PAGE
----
It was built to a gauge of three feet and was in operation by 1920 when the first loco arrived – it was McAlpine’s Loco No 34, an 0-4-0ST built by Hudswell Clarke (Works No 1037) in 1913 and delivered to McAlpine’s Pontstycill Reservoir contract near Merthyr Tydfil in South Wales. It carried the plant number 778 when it arrived but that had changed to 606 by the time it left in 1923 moving to the Maentwrog reservoir contract in North Wales. It then worked on other contracts until it was sold for scrap to George Brothers in 1956. The second loco to work on the line was another 0-4-0ST built by Hudswell Clarke in 1901 (Works No 597). It was new to Newcastle & Gateshead Water Co Ltd at Whittledean reservoir carrying the name ‘PONT’ . It was sold back to Hudswell Clarke who resold it to McAlpines in 1906 on their Culter reservoir contract. It arrived at Stornoway as Plant No 1780 in 1920 leaving on 25th May 1923 as Plant No 813. Last recorded as being for sale at McAlpine’s Ellesmere Port depot in 1929.

    I remember visiting Stornoway in 1980 to explore the Council’s former waterworks railway – I had several 60cm gauge Motor Rail locos from the trenches similar to the remains on the waterworks line. On writing to the Council for permission to walk the line, they put me in touch with a then long retired waterworks employee who had worked on the line. He didn’t consider their line to be a ‘railway’ and said he’d show me the course of a line that he remembered being worked with steam locos – the McAlpine railway. He showed me a trackbed running alongside the road – obviously a trackbed by the slight gradient compared with the road’s undulations. Probably built over now 😦 He also said that the railway ran to a quarry on the north west side of Stornoway. OS maps show a quarry (disused) with what looks like an incline running SE toward Stornoway – could that have been it?

    There was another proposed railway which never got off the ground – a lot of incorrect information is on the internet about it. Claimed to be another ‘Leverhulme enterprise’ but predates it by years! Leverhulme didn’t buy Lewis until 1917!! It was to have run from Stornoway to Carloway with a branch to Breasclete. It was in fact originally built as a gently graded road for horse drawn vehicles.

    A report by the Commissioners of the Crofting Commission in 1890 had said “The Commissioners do not recommend that public funds should be used to construct railway lines because no one in the islands was prepared to contribute any portion of the funds.”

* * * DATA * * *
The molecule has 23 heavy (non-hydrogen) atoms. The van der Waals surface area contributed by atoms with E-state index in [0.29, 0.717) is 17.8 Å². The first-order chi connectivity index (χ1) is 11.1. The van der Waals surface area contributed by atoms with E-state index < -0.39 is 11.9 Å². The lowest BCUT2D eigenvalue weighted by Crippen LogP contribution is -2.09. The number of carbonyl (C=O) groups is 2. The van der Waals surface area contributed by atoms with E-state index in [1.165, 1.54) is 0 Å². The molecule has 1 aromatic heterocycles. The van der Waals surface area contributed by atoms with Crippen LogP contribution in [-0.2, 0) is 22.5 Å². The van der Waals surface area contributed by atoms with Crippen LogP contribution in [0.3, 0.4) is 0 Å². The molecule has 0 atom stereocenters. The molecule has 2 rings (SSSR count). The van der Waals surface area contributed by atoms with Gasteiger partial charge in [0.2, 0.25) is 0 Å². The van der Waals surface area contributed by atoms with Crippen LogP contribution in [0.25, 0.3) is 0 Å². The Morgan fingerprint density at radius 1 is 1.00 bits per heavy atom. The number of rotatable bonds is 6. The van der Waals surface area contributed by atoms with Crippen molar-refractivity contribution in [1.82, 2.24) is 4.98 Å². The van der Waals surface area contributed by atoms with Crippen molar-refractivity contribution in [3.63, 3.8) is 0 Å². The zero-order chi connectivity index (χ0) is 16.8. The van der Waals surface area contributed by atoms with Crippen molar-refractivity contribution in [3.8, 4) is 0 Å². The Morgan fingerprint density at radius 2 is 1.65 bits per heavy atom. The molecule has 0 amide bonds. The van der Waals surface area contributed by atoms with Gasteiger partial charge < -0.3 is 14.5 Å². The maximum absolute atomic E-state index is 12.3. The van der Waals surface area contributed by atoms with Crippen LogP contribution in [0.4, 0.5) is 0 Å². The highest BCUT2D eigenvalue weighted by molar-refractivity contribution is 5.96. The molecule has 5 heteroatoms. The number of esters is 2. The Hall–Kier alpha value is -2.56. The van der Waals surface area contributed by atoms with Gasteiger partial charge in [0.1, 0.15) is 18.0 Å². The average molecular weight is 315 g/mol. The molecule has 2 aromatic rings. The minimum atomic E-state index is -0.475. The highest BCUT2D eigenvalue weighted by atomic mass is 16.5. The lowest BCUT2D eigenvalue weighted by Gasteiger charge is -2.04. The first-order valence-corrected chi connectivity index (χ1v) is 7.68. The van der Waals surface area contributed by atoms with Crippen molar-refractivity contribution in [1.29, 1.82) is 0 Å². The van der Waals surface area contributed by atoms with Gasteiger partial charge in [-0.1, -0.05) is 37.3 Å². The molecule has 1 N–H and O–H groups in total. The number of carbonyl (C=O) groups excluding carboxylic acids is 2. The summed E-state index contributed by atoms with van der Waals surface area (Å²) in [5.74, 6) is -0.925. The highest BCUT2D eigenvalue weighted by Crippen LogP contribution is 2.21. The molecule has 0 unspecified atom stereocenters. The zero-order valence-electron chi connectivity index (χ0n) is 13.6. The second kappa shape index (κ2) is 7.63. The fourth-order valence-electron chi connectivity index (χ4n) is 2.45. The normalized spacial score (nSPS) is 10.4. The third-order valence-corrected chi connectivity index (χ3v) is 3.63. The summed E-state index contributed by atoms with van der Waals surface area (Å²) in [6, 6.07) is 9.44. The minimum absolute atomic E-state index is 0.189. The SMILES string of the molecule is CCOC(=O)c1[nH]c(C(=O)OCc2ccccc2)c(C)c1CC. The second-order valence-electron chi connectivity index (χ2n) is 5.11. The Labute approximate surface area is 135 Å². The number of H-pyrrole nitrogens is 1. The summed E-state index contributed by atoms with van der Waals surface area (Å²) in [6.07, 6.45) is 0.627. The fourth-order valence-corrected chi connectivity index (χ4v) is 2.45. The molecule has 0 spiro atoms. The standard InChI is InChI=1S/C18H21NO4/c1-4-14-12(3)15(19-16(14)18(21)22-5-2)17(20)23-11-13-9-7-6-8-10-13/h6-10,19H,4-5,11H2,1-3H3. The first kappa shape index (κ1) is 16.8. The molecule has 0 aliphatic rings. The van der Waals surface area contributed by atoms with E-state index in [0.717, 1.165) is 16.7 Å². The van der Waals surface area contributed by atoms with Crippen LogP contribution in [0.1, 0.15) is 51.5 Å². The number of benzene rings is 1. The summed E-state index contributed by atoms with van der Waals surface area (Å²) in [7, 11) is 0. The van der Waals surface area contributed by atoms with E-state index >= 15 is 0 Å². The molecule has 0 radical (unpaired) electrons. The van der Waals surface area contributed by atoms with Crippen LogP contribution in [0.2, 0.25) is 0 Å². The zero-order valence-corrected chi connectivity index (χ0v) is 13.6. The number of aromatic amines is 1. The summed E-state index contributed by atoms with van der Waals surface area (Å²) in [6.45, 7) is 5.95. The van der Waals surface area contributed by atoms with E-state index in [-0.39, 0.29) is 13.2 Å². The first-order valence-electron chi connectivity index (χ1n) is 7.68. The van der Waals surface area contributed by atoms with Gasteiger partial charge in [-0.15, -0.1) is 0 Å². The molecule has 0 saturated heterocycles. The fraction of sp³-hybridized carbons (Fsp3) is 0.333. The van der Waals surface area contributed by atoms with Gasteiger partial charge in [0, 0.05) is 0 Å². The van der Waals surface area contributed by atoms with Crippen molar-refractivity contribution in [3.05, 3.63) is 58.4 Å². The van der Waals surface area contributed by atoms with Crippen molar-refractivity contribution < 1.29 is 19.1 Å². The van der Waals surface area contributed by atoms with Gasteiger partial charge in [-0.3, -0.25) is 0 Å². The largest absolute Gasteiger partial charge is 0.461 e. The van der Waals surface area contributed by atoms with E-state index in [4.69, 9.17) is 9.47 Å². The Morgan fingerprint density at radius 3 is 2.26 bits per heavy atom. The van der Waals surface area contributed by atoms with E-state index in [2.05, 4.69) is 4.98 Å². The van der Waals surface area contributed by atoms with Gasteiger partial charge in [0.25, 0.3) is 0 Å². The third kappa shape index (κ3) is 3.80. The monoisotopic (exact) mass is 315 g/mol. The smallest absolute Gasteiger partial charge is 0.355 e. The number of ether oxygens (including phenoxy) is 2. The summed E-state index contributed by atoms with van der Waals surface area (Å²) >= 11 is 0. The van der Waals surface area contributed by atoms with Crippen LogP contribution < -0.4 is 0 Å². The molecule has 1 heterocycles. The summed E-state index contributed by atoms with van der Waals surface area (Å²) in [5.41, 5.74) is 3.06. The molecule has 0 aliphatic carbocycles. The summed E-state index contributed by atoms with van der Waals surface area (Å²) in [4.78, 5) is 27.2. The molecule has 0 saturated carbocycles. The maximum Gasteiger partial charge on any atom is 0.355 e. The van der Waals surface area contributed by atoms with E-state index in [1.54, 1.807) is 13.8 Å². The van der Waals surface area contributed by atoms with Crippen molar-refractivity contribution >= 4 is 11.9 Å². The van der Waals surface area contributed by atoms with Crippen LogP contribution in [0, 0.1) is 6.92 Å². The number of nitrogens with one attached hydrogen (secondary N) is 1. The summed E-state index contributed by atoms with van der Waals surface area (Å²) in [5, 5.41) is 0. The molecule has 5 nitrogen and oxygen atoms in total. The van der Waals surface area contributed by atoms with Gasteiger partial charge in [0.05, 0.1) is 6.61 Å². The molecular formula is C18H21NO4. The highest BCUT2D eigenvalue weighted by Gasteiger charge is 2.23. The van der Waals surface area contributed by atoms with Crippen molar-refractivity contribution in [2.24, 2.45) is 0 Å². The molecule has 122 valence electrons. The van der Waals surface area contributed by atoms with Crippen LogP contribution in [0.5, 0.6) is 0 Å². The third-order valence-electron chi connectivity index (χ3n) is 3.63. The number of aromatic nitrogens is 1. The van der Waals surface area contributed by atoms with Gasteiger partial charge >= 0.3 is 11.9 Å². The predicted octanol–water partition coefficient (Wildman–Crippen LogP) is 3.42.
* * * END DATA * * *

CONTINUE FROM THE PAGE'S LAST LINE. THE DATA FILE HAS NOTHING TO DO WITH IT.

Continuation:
In April 1891, the Government proposed to spend £15000 ‘levelling’ the Carloway-Stornoway road and one Member of Parliament asked “if it included laying tram rails?” . He was told that it didn’t but would improve the gradients from the present 1 in 7 in place to no more than 1 in 30. Local people were in favour of a railway from Stornoway to Carloway harbour and another to Port of Ness harbour on the northern tip of Lewis. Nothing more was heard of the schemes. However in August 1891 a Bill was passed which allocated £15,000 for the upgrading of the road. Work had started by April 1892 but a year later had been suspended ‘due to lack’ of funds.

    In May 1897, James Weir the MP for Ross & Cromarty who had long been proposing a light railway along the road asked –

    “I beg to ask the Lord Advocate whether, in view of the fact that the road between Stornoway and Carloway, which was authorised during the time Lord Lothian was Secretary for Scotland, and at his suggestion was so made as to admit of the construction of a light railway, has recently been surveyed by the Highland Railway Company, and that there is every reason to believe that this Company would undertake to construct and work a light railway between Stornoway and Carloway so soon as the road is complete, will the Government, having regard to the impetus that such a railway would give to the development of the fishing industry on the Atlantic Seaboard of Lewis, consider the expediency of taking steps to secure the completion of the road. “

    To which the Lord Advocate replied –